So, you may not lack the graphics to please the eye and the sound is equal to a steamroller mashing a zebra, why not top it off with jumping controls that rival Bart Vs The Space Mutants? Hao moves fairly sluggish and has a problem maintaining momentum. You have to constantly press the B button in order for him gain speed, which is annoying. Why can’t you just hold the button down? Jumping sucks, as previously implied. Unless you’re running at top speed, Hao’s first jump is just terrible, barely clearing roughly three blocks, but if you immediately jump right after landing, the second jump will get you to where you want to go. What kind of hack programming is that? It isn’t strategic to have to jump twice just to get to a higher platform, it’s aggravating!! Descending is a pain in the ass. Even if you inch off the edge of a platform, Hao will lurch forward at least one whole square space. So if you were attempting to land just beneath to a block that was close to water, there is a good chance you dimwitted hero will go for a swim! Learning to get a hang of these awkward jump controls is key because with some jumping puzzles, you need a moderate running start to hit your mark. For instance: these reoccurring lasagna squares will propel you through the air. There spots like this one:
You’ll need just enough velocity to hit the edge of the square without overshooting it while flying forward with enough momentum to reach that higher platform. You don’t have much space to run, and while it is possible, having to do it over and over will strain on your patience. It’s one thing to program your game in a manner where the clunky controls are a deliberate part of the gameplay to quiz the player as to finding the most optimal solution out of a tight situation (the whip in Castlevania and Resident Evil’s “tank” controls), and here they tried to go for something like that, but it isn’t necessary and it only hinders already uninteresting gameplay.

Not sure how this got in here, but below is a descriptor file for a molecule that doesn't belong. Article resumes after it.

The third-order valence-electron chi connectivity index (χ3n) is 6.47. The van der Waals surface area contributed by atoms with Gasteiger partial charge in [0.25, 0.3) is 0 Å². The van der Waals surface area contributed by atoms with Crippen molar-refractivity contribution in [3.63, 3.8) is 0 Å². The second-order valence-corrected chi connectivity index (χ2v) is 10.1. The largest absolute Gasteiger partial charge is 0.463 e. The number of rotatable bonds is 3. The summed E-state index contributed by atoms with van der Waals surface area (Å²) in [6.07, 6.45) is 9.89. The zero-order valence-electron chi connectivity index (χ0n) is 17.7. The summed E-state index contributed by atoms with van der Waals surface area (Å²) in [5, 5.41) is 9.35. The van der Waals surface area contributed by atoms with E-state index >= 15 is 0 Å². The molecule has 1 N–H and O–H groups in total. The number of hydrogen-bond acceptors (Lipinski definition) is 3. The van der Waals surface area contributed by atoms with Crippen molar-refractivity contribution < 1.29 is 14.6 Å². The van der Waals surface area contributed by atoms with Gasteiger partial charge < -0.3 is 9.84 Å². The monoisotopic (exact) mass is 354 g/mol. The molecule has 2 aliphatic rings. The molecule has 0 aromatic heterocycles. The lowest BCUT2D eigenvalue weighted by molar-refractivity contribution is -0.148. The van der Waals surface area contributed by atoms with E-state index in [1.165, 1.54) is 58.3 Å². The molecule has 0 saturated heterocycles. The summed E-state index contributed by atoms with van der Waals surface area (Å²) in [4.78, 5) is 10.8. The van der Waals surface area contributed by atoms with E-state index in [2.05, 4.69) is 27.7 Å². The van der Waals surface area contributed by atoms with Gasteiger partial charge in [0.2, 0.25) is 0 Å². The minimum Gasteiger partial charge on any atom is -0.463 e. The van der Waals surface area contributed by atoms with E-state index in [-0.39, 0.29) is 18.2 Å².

The objective is to locate and collect two items per Castle and make your way back out. In the U.S. release of the game, two extra castles were taken out to shorten play length, reducing the dungeons to four. You only have one life, but the ability to continue from the beginning of the castle and you don’t have to recollect any item you need to exit, but health power ups stay gone for good. Apparently there are two ways to beat this game. One gives you a bad ending where you don’t encounter the wizard, and this is the screen I kept getting. Despite getting the items needed, I continued to get the half ending.
Even after following online walkthroughs, I don’t know what the hell I was doing wrong. I stopped caring back then and I still don’t care today.
Mystery Quest was something I really tried to put closure on as a bad game I at least wanted to complete 100%. I just figured I would try to beat a game that haunted my childhood, but it wants to be a jackass! I could’ve used that time to defeatBattletoads for the first time in my life, but NOOOOOO, I gave this more attention than it deserves. For people looking to have a complete NES collection, by all means. Otherwise, expecting anything above lame controls, a lack of visual appeal, repetitive music, stock enemies, and generic puzzles, is way too high. FINAL SCORE 3.9/10